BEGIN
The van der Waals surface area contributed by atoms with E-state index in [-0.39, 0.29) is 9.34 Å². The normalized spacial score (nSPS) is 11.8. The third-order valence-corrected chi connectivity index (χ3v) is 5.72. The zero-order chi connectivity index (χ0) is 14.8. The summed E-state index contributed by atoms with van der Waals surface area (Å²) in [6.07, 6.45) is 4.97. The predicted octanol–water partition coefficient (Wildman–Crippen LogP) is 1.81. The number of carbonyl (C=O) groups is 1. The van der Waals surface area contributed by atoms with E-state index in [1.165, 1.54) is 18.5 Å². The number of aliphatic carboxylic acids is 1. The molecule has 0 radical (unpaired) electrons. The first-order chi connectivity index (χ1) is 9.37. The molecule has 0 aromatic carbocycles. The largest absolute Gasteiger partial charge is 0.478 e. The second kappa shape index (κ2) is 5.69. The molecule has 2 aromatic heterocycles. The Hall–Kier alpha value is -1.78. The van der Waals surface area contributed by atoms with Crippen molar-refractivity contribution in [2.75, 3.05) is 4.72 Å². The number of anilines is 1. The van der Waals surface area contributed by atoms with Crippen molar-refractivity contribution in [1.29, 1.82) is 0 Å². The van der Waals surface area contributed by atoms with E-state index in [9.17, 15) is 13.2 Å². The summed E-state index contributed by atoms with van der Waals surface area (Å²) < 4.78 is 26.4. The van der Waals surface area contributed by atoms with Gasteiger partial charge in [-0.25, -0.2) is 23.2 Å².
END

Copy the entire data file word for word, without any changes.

The van der Waals surface area contributed by atoms with E-state index in [-0.39, 0.29) is 9.34 Å². The normalized spacial score (nSPS) is 11.8. The third-order valence-corrected chi connectivity index (χ3v) is 5.72. The zero-order chi connectivity index (χ0) is 14.8. The summed E-state index contributed by atoms with van der Waals surface area (Å²) in [6.07, 6.45) is 4.97. The predicted octanol–water partition coefficient (Wildman–Crippen LogP) is 1.81. The number of carbonyl (C=O) groups is 1. The van der Waals surface area contributed by atoms with E-state index in [1.165, 1.54) is 18.5 Å². The number of aliphatic carboxylic acids is 1. The molecule has 0 radical (unpaired) electrons. The first-order chi connectivity index (χ1) is 9.37. The molecule has 0 aromatic carbocycles. The largest absolute Gasteiger partial charge is 0.478 e. The second kappa shape index (κ2) is 5.69. The molecule has 2 aromatic heterocycles. The Hall–Kier alpha value is -1.78. The van der Waals surface area contributed by atoms with Crippen molar-refractivity contribution in [2.75, 3.05) is 4.72 Å². The number of anilines is 1. The van der Waals surface area contributed by atoms with Crippen molar-refractivity contribution in [1.29, 1.82) is 0 Å². The van der Waals surface area contributed by atoms with E-state index in [9.17, 15) is 13.2 Å². The summed E-state index contributed by atoms with van der Waals surface area (Å²) < 4.78 is 26.4. The van der Waals surface area contributed by atoms with Gasteiger partial charge in [-0.25, -0.2) is 23.2 Å².